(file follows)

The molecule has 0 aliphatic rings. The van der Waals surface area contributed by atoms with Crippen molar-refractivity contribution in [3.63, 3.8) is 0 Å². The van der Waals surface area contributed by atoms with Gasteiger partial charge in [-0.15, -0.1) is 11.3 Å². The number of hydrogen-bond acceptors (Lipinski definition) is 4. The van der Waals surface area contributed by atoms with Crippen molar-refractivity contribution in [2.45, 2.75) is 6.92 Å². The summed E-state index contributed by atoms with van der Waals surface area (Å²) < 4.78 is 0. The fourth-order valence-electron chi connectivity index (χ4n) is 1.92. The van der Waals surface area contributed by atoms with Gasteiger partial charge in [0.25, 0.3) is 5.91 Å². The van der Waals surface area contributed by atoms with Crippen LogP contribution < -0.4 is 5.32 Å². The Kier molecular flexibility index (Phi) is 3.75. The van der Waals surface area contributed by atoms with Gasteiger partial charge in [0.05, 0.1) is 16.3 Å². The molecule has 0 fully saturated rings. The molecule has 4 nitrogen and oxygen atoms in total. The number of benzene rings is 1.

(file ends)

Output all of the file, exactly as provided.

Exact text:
The molecule has 0 aliphatic rings. The van der Waals surface area contributed by atoms with Crippen molar-refractivity contribution in [3.63, 3.8) is 0 Å². The van der Waals surface area contributed by atoms with Gasteiger partial charge in [-0.15, -0.1) is 11.3 Å². The number of hydrogen-bond acceptors (Lipinski definition) is 4. The van der Waals surface area contributed by atoms with Crippen molar-refractivity contribution in [2.45, 2.75) is 6.92 Å². The summed E-state index contributed by atoms with van der Waals surface area (Å²) < 4.78 is 0. The fourth-order valence-electron chi connectivity index (χ4n) is 1.92. The van der Waals surface area contributed by atoms with Gasteiger partial charge in [0.25, 0.3) is 5.91 Å². The van der Waals surface area contributed by atoms with Crippen LogP contribution < -0.4 is 5.32 Å². The Kier molecular flexibility index (Phi) is 3.75. The van der Waals surface area contributed by atoms with Gasteiger partial charge in [0.05, 0.1) is 16.3 Å². The molecule has 0 fully saturated rings. The molecule has 4 nitrogen and oxygen atoms in total. The number of benzene rings is 1.